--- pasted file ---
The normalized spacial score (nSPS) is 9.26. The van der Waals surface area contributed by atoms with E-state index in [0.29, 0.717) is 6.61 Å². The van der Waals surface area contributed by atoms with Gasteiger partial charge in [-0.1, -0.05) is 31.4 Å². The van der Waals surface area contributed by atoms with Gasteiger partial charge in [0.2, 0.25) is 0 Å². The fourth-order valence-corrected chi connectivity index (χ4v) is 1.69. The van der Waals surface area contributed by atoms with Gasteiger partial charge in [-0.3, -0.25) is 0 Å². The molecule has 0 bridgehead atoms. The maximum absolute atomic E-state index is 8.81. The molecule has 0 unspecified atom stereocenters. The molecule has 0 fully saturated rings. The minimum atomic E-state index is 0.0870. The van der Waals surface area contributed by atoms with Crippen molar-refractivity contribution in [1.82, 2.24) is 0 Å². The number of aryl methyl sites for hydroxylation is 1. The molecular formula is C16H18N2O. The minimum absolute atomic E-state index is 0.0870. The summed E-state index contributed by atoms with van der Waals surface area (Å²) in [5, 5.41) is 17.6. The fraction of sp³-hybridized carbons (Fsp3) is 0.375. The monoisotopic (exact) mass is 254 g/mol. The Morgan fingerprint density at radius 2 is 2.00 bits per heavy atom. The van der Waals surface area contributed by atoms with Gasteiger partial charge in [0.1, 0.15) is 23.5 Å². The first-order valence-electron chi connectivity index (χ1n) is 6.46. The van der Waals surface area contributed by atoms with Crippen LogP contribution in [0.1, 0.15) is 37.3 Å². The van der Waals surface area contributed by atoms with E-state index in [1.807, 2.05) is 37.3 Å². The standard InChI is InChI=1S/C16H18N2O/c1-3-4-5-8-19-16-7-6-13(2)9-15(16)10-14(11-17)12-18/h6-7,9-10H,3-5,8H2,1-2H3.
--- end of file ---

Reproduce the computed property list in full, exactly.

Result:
The normalized spacial score (nSPS) is 9.26. The van der Waals surface area contributed by atoms with E-state index in [0.29, 0.717) is 6.61 Å². The van der Waals surface area contributed by atoms with Gasteiger partial charge in [-0.1, -0.05) is 31.4 Å². The van der Waals surface area contributed by atoms with Gasteiger partial charge in [0.2, 0.25) is 0 Å². The fourth-order valence-corrected chi connectivity index (χ4v) is 1.69. The van der Waals surface area contributed by atoms with Gasteiger partial charge in [-0.3, -0.25) is 0 Å². The molecule has 0 bridgehead atoms. The maximum absolute atomic E-state index is 8.81. The molecule has 0 unspecified atom stereocenters. The molecule has 0 fully saturated rings. The minimum atomic E-state index is 0.0870. The van der Waals surface area contributed by atoms with Crippen molar-refractivity contribution in [1.82, 2.24) is 0 Å². The number of aryl methyl sites for hydroxylation is 1. The molecular formula is C16H18N2O. The minimum absolute atomic E-state index is 0.0870. The summed E-state index contributed by atoms with van der Waals surface area (Å²) in [5, 5.41) is 17.6. The fraction of sp³-hybridized carbons (Fsp3) is 0.375. The monoisotopic (exact) mass is 254 g/mol. The Morgan fingerprint density at radius 2 is 2.00 bits per heavy atom. The van der Waals surface area contributed by atoms with Gasteiger partial charge in [0.1, 0.15) is 23.5 Å². The first-order valence-electron chi connectivity index (χ1n) is 6.46. The van der Waals surface area contributed by atoms with Crippen LogP contribution in [0.1, 0.15) is 37.3 Å². The van der Waals surface area contributed by atoms with E-state index in [1.807, 2.05) is 37.3 Å². The standard InChI is InChI=1S/C16H18N2O/c1-3-4-5-8-19-16-7-6-13(2)9-15(16)10-14(11-17)12-18/h6-7,9-10H,3-5,8H2,1-2H3.